Her mother pulled the bag from her robe. “Well, you must at least eat. Perhaps, you could be so kind as to throw down the rope ladder when I call tomorrow, so I don’t have to skin my knees on the stones.”

“Of course I will, mother. I’m sorry to be such trouble. Only I feel so much safer in this tower.”

Emi wasn’t being quite truthful with her mother. At least, she wasn’t revealing everything about herself, but what grown daughter likes to feel she is under her mother’s thumb? She actually was on maiden match.com quite a bit. However, she found the assortment of knights, princes and rogues collected there quite boring to be honest.

The princes were all arrogant dowdies that were obsessed with their money and social position. The rogues were more attractive with their devil-may-care attitude but who wants to risk the dungeon for a man? Then, there were the knights.

Their profiles were almost all identical. I slayed fifteen dragons, I rescued twenty-two maidens. Only the numbers varied, as if each wanted to outperform others on the site. “My name is Sir Gallant. I ride a white horse. I am very fond of going on quests. I’m looking for a young maiden who is delicate and comely who will enjoy quiet evenings in the castle after my long day of crusading.” Yuck! Couldn’t be more corny or plastic. She wasn’t interested in even displaying a hanky wave to any of them.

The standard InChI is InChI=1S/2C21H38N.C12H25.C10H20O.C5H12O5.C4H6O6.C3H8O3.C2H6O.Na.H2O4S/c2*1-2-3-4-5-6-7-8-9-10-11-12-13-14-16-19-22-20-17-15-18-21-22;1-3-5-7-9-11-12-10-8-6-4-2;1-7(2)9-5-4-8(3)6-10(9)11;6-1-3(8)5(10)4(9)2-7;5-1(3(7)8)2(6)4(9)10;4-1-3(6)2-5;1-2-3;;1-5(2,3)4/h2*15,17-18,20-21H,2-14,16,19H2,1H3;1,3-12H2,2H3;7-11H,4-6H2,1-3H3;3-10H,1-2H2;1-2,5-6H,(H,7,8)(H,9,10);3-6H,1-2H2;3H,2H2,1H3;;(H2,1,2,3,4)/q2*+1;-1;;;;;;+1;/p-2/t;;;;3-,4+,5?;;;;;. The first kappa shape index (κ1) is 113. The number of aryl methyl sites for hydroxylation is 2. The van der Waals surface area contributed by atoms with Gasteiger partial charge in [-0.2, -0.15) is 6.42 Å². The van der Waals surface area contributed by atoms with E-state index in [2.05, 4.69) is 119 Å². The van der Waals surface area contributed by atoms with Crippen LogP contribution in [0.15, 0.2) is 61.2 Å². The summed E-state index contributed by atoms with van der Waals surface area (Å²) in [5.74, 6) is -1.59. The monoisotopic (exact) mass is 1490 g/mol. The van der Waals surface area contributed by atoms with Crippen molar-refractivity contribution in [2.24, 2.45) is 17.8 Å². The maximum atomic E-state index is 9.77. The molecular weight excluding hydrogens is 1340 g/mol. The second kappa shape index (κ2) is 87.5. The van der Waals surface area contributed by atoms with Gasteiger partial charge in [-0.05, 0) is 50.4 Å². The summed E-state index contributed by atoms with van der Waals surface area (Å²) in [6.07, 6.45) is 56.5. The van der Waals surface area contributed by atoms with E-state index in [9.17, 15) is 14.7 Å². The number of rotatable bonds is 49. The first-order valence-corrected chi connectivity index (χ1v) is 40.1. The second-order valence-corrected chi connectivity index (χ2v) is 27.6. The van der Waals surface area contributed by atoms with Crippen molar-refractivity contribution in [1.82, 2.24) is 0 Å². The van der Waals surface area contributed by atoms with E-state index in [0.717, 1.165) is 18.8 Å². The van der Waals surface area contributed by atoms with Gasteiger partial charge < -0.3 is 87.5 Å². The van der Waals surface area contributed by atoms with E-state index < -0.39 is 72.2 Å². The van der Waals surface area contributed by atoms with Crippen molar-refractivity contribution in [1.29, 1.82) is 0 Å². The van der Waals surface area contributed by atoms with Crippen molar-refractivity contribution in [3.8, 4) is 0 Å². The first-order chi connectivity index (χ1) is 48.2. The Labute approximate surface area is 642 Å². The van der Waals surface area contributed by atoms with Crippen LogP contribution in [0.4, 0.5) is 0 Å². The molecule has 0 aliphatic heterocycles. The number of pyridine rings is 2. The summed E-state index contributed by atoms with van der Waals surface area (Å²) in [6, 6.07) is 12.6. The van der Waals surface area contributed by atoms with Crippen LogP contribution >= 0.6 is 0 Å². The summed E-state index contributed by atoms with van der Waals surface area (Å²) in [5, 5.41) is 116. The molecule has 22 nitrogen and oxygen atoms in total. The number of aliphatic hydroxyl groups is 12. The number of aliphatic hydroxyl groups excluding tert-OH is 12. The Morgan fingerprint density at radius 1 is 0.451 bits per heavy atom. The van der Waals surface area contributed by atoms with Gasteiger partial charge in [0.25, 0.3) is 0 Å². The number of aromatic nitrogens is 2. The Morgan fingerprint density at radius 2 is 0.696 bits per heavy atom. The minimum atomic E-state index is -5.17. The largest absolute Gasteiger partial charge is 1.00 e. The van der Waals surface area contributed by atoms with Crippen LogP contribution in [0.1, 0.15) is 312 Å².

To be truthful, the thing about slaying dragons bothered her the most. Emi studied dragonology since she was a child. She used to collect posters of them until her mother made her take them down. She said it was unladylike and repulsive to fill one’s private quarters with the beasts.

Emi loved the colors of dragons; iridescent green was her favorite. She was sure all that was said about them was not completely true. There had to be a friendly dragon somewhere; one that was not blood thirsty, wanting to rip apart every villager it saw. More than anything she would like meeting a dragon. Of course, locked up voluntarily in a tower it was quite unlikely she would ever meet anyone or anything.

If only Emi wasn’t so preoccupied with safety, she could leave these tower walls and venture out into the real world. Emi had good reasons for being afraid. All her family had been killed by an evil sorcerer. Her entire family had been wiped out; her mother, her father, her sister and her brother. The sorcerer took over her kingdom and would have killed her as well if she hadn’t been rescued by Sir Simon.